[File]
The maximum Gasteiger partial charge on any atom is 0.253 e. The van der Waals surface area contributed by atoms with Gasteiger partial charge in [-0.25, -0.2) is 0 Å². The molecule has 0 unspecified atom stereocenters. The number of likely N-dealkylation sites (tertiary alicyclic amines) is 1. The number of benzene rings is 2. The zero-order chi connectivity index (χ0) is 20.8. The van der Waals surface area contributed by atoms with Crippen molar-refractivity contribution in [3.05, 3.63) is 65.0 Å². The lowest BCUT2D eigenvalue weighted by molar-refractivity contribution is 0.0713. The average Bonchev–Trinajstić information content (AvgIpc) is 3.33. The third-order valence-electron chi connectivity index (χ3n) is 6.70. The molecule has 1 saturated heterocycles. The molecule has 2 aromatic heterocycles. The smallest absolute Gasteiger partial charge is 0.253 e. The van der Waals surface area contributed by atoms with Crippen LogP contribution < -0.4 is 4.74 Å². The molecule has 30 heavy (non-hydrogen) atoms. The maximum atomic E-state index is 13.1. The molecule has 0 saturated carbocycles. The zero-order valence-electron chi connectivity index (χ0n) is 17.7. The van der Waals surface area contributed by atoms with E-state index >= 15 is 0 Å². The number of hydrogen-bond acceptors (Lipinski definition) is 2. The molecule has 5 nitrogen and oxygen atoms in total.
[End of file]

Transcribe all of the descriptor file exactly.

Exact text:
The maximum Gasteiger partial charge on any atom is 0.253 e. The van der Waals surface area contributed by atoms with Gasteiger partial charge in [-0.25, -0.2) is 0 Å². The molecule has 0 unspecified atom stereocenters. The number of likely N-dealkylation sites (tertiary alicyclic amines) is 1. The number of benzene rings is 2. The zero-order chi connectivity index (χ0) is 20.8. The van der Waals surface area contributed by atoms with Crippen molar-refractivity contribution in [3.05, 3.63) is 65.0 Å². The lowest BCUT2D eigenvalue weighted by molar-refractivity contribution is 0.0713. The average Bonchev–Trinajstić information content (AvgIpc) is 3.33. The third-order valence-electron chi connectivity index (χ3n) is 6.70. The molecule has 1 saturated heterocycles. The molecule has 2 aromatic heterocycles. The smallest absolute Gasteiger partial charge is 0.253 e. The van der Waals surface area contributed by atoms with Crippen LogP contribution < -0.4 is 4.74 Å². The molecule has 30 heavy (non-hydrogen) atoms. The maximum atomic E-state index is 13.1. The molecule has 0 saturated carbocycles. The zero-order valence-electron chi connectivity index (χ0n) is 17.7. The van der Waals surface area contributed by atoms with E-state index >= 15 is 0 Å². The number of hydrogen-bond acceptors (Lipinski definition) is 2. The molecule has 5 nitrogen and oxygen atoms in total.